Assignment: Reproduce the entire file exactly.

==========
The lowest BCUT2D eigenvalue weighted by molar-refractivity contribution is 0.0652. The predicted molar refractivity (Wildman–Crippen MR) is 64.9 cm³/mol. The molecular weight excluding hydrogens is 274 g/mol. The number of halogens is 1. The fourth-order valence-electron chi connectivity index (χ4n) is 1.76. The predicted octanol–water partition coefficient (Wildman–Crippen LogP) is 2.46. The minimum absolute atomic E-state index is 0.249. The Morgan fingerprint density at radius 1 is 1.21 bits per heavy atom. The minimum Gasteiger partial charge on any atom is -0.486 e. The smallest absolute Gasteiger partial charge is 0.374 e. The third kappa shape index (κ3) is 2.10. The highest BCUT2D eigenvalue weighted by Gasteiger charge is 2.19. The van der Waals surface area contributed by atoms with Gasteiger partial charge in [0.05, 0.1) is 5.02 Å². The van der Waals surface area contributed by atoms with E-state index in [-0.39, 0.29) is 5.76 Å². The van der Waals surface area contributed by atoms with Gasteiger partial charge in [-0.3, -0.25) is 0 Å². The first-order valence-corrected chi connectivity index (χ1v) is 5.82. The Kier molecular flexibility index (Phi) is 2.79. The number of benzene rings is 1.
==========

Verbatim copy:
The lowest BCUT2D eigenvalue weighted by molar-refractivity contribution is 0.0652. The predicted molar refractivity (Wildman–Crippen MR) is 64.9 cm³/mol. The molecular weight excluding hydrogens is 274 g/mol. The number of halogens is 1. The fourth-order valence-electron chi connectivity index (χ4n) is 1.76. The predicted octanol–water partition coefficient (Wildman–Crippen LogP) is 2.46. The minimum absolute atomic E-state index is 0.249. The Morgan fingerprint density at radius 1 is 1.21 bits per heavy atom. The minimum Gasteiger partial charge on any atom is -0.486 e. The smallest absolute Gasteiger partial charge is 0.374 e. The third kappa shape index (κ3) is 2.10. The highest BCUT2D eigenvalue weighted by Gasteiger charge is 2.19. The van der Waals surface area contributed by atoms with Gasteiger partial charge in [0.05, 0.1) is 5.02 Å². The van der Waals surface area contributed by atoms with E-state index in [-0.39, 0.29) is 5.76 Å². The van der Waals surface area contributed by atoms with Gasteiger partial charge in [-0.3, -0.25) is 0 Å². The first-order valence-corrected chi connectivity index (χ1v) is 5.82. The Kier molecular flexibility index (Phi) is 2.79. The number of benzene rings is 1.